3rd October 1832

Bahia Blanca
At day-break things wore a very bad appearance. The sky looked dirty & it blew a gale of wind; a heavy surf was roaring on the beach; & what was the worst of all the men thought this weather would last. The Beagle was pitching very deeply & we thought it not impossible she would be forced to slip cable & run out to sea. We afterwards heard she rode it out well, but that some of the seas went right over her, although having 120 fathoms of cable out. It was now time to look after our provisions: we breakfasted on some small birds & two gulls, & a large hawk which was found dead on the beach. Our dinner was not much better, as it consisted in a fish left by the tide & the bones of the meat, which we were determined to keep for the next day. In the evening however to our great joy & surprise the wind lulled & the Captain in his boat was able to come within some hundred yards of the coast; he threw over a cask with provisions which some of the men swam out to & secured. This was all very well; but against the cold at night there was no remedy. Nothing would break the wind, which was so cold that there was snow in the morning on the Sierra de Ventana. I never knew how painful cold could be. I was unable to sleep even for a minute from my body shivering so much. The men also who swam for the provisions suffered extremely, from not being able to get warm again.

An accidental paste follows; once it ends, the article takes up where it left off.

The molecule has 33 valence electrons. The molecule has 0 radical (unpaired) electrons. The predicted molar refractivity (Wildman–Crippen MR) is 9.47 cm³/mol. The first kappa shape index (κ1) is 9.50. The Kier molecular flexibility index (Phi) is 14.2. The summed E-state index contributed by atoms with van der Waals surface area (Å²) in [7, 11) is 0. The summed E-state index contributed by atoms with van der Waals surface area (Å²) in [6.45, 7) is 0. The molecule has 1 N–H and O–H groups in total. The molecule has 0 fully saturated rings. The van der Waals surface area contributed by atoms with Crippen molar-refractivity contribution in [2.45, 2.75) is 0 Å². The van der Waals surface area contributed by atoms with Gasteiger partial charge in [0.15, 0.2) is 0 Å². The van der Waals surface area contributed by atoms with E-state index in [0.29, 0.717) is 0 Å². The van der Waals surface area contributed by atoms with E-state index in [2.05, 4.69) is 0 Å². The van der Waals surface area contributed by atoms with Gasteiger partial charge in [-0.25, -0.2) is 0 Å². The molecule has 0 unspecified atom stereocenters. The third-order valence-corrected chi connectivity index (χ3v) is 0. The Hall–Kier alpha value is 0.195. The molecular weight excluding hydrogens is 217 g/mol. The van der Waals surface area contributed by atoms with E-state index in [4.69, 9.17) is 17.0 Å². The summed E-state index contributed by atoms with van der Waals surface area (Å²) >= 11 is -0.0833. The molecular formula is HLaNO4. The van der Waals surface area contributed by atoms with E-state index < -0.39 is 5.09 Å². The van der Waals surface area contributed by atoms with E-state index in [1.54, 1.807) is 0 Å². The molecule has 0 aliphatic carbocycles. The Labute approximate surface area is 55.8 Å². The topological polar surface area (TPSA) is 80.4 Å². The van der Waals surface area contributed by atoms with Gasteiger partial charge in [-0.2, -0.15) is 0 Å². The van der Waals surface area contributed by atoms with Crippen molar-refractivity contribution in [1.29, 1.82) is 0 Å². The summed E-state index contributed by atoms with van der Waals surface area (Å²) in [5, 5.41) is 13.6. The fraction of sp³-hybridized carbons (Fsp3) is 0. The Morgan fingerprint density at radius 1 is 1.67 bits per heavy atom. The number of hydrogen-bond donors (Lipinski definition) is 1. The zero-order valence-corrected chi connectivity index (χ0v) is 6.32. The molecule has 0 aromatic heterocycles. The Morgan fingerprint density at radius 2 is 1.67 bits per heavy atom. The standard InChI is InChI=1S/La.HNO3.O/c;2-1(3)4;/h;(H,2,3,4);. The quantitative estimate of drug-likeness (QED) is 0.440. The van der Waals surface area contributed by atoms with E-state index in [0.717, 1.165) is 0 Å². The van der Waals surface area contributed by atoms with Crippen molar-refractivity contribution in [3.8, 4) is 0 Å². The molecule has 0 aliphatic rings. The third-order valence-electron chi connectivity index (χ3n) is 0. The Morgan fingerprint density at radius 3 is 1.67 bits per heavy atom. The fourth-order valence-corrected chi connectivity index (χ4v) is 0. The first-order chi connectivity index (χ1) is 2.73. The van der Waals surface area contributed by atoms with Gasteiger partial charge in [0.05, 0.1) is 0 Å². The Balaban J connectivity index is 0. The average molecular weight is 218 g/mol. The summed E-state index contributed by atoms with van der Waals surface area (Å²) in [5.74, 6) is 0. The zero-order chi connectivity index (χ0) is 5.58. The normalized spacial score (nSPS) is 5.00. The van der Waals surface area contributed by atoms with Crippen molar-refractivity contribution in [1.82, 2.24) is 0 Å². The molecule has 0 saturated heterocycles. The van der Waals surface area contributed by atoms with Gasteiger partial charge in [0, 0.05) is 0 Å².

Captain Robert Fitzroy:
Directly it was possible to put a boat on the water, one was sent, with provisions secured in a cask which was thrown overboard at the back of the surf, and soon drifted ashore to the famishing party. This gale lasted several days, and proved to us not only how heavy a sea is thrown into this bight, by a south-east gale; but also, that the holding-ground is sufficiently good to enable a ship to withstand its effects.

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